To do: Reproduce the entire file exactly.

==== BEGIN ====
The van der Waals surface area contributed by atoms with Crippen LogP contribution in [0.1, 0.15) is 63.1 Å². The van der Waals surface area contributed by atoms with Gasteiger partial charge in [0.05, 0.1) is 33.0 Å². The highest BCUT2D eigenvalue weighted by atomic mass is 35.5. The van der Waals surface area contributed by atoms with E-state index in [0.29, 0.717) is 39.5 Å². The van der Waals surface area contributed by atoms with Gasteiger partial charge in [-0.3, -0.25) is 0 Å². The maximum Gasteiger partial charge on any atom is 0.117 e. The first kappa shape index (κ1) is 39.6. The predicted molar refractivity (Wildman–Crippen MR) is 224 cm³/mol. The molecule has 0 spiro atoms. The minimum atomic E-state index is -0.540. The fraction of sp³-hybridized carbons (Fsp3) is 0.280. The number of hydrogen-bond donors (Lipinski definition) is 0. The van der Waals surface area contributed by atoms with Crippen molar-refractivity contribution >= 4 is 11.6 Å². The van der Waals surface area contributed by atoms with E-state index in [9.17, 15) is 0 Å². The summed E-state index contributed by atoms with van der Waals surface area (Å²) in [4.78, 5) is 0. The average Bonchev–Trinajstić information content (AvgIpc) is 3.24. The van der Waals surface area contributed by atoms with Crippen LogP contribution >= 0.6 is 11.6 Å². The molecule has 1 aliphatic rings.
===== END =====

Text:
The van der Waals surface area contributed by atoms with Crippen LogP contribution in [0.1, 0.15) is 63.1 Å². The van der Waals surface area contributed by atoms with Gasteiger partial charge in [0.05, 0.1) is 33.0 Å². The highest BCUT2D eigenvalue weighted by atomic mass is 35.5. The van der Waals surface area contributed by atoms with E-state index in [0.29, 0.717) is 39.5 Å². The van der Waals surface area contributed by atoms with Gasteiger partial charge in [-0.3, -0.25) is 0 Å². The maximum Gasteiger partial charge on any atom is 0.117 e. The first kappa shape index (κ1) is 39.6. The predicted molar refractivity (Wildman–Crippen MR) is 224 cm³/mol. The molecule has 0 spiro atoms. The minimum atomic E-state index is -0.540. The fraction of sp³-hybridized carbons (Fsp3) is 0.280. The number of hydrogen-bond donors (Lipinski definition) is 0. The van der Waals surface area contributed by atoms with Crippen molar-refractivity contribution >= 4 is 11.6 Å². The van der Waals surface area contributed by atoms with E-state index in [9.17, 15) is 0 Å². The summed E-state index contributed by atoms with van der Waals surface area (Å²) in [4.78, 5) is 0. The average Bonchev–Trinajstić information content (AvgIpc) is 3.24. The van der Waals surface area contributed by atoms with Crippen LogP contribution >= 0.6 is 11.6 Å². The molecule has 1 aliphatic rings.